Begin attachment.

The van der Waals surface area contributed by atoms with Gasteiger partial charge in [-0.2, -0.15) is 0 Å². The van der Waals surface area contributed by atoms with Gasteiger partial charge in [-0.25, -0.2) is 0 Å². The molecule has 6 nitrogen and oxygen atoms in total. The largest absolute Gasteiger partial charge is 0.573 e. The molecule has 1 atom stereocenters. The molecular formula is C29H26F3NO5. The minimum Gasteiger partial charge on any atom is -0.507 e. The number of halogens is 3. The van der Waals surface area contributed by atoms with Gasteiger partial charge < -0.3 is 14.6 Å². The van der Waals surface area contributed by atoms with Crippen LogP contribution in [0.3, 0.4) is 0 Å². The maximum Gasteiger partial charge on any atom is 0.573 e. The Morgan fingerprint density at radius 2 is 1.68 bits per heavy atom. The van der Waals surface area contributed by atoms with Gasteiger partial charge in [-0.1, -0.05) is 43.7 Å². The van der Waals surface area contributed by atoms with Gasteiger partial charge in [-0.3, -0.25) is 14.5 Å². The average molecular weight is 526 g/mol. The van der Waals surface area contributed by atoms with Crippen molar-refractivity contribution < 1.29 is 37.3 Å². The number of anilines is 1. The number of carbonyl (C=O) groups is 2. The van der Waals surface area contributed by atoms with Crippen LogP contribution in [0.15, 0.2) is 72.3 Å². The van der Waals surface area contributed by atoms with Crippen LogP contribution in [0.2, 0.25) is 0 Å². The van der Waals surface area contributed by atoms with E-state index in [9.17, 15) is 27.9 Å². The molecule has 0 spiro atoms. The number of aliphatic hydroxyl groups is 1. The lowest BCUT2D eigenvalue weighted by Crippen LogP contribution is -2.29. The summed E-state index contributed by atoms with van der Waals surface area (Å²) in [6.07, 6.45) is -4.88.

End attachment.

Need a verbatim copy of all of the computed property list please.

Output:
The van der Waals surface area contributed by atoms with Gasteiger partial charge in [-0.2, -0.15) is 0 Å². The van der Waals surface area contributed by atoms with Gasteiger partial charge in [-0.25, -0.2) is 0 Å². The molecule has 6 nitrogen and oxygen atoms in total. The largest absolute Gasteiger partial charge is 0.573 e. The molecule has 1 atom stereocenters. The molecular formula is C29H26F3NO5. The minimum Gasteiger partial charge on any atom is -0.507 e. The number of halogens is 3. The van der Waals surface area contributed by atoms with Gasteiger partial charge < -0.3 is 14.6 Å². The van der Waals surface area contributed by atoms with Crippen LogP contribution in [0.3, 0.4) is 0 Å². The maximum Gasteiger partial charge on any atom is 0.573 e. The Morgan fingerprint density at radius 2 is 1.68 bits per heavy atom. The van der Waals surface area contributed by atoms with Gasteiger partial charge in [-0.1, -0.05) is 43.7 Å². The van der Waals surface area contributed by atoms with Gasteiger partial charge in [-0.3, -0.25) is 14.5 Å². The average molecular weight is 526 g/mol. The van der Waals surface area contributed by atoms with Crippen molar-refractivity contribution < 1.29 is 37.3 Å². The number of anilines is 1. The number of carbonyl (C=O) groups is 2. The van der Waals surface area contributed by atoms with Crippen LogP contribution in [0.15, 0.2) is 72.3 Å². The van der Waals surface area contributed by atoms with Crippen LogP contribution in [0.2, 0.25) is 0 Å². The van der Waals surface area contributed by atoms with E-state index in [9.17, 15) is 27.9 Å². The molecule has 0 spiro atoms. The number of aliphatic hydroxyl groups is 1. The lowest BCUT2D eigenvalue weighted by Crippen LogP contribution is -2.29. The summed E-state index contributed by atoms with van der Waals surface area (Å²) in [6.07, 6.45) is -4.88.